The Delaware Court of Chancery recently held that, in a case alleging breach of a loan agreement for more than $100,000, post-judgment interest accrues at the rate set forth in the agreement and not at the lower statutory rate.

FE Partners, LLC made a loan to Sequoia Presidential Yacht Group LLC with an 8.75 percent interest rate per annum. Sequoia later commenced an action to prevent FE Partners from utilizing an option to purchase the collateral for the loan, and FE Partners counterclaimed for breach of the loan agreement. Although the dispute ultimately settled, with Sequoia consenting to entry of a default judgment on FE Partners’ counterclaim, the parties disagreed over the rate for the post-judgment interest.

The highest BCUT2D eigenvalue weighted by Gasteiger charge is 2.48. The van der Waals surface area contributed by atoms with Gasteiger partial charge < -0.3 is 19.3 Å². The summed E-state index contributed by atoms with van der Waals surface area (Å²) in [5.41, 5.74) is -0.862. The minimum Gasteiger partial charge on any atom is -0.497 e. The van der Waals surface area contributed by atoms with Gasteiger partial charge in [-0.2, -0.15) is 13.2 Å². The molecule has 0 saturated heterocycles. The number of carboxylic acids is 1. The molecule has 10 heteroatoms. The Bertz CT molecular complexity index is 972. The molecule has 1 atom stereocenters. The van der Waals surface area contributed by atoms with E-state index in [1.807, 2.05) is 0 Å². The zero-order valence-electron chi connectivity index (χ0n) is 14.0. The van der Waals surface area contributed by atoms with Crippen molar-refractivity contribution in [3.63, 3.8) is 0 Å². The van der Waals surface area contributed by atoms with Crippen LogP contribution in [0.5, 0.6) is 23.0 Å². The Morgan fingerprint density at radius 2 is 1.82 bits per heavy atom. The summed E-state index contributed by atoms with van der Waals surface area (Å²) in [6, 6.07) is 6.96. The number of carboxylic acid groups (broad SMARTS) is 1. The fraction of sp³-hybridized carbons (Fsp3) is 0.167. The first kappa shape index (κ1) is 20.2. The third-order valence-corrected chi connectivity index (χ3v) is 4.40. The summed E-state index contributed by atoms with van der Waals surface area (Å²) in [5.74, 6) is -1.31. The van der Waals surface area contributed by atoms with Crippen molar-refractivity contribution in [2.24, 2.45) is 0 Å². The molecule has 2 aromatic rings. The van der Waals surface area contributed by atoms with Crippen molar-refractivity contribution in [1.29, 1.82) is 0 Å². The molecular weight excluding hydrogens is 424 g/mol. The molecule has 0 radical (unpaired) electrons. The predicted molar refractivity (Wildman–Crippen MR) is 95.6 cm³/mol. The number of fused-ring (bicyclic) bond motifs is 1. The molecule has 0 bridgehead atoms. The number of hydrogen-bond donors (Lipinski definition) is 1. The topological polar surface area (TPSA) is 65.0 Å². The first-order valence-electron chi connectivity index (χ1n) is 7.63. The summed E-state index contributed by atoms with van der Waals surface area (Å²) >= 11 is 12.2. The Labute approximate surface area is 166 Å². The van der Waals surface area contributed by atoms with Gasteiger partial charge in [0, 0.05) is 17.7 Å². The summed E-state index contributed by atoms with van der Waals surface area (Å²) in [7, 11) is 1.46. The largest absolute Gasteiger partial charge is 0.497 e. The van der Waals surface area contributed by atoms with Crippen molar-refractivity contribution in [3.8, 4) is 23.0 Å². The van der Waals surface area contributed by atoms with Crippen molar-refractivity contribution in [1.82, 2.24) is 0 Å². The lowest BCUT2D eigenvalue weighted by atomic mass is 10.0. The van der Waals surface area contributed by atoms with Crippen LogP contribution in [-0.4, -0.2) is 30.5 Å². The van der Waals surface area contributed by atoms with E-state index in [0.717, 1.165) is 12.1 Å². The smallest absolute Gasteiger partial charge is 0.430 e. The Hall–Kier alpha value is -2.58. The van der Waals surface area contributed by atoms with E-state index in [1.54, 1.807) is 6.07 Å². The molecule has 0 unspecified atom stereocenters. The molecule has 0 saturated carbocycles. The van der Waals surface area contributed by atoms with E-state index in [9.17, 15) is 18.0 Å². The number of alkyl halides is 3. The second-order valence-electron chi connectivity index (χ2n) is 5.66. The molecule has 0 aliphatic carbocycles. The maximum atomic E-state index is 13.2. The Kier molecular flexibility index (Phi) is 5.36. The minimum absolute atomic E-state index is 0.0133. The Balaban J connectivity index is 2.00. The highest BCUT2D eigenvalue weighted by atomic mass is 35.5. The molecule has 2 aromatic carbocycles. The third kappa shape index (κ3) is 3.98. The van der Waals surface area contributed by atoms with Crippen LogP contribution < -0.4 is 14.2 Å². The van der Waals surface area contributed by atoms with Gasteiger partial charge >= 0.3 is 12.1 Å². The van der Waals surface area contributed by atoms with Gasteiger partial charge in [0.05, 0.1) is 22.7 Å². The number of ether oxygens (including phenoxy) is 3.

In considering which rate should apply, the court looked to the state’s usury law, Section 2301 of Title 6 of the Delaware Code. Section 2301(a) caps the interest rate on loans at five percent over the Federal Reserve discount rate including any surcharge thereon (the legal rate), and provides that “except as otherwise provided,” post-judgment interest shall be the legal rate or the contract rate, whichever is less.   

Sequoia argued that Section 2301(a) governed its loan and therefore interest was limited to the lower legal rate. The court, however, held that Section 2301(c), not Section 2301(a), governed the agreement. Section 2301(c) imposes no limit on the interest charged for loans in excess of $100,000 and not secured by a mortgage against the borrower’s principal residence.  

Despite Section 2301(c)’s silence on the issue of post-judgment interest, the court looked to the statutory scheme laid out in Section 2301(a), which permits lawful contract rates to govern post-judgment. As such, the court determined that post-judgment interest would accrue at the parties’ agreed-upon contract rate of 8.75 percent. 

Sequoia Presidential Yacht Group LLC v. FE Partners, LLC, Civil Action No. 8270-VCG.

Robert Cohen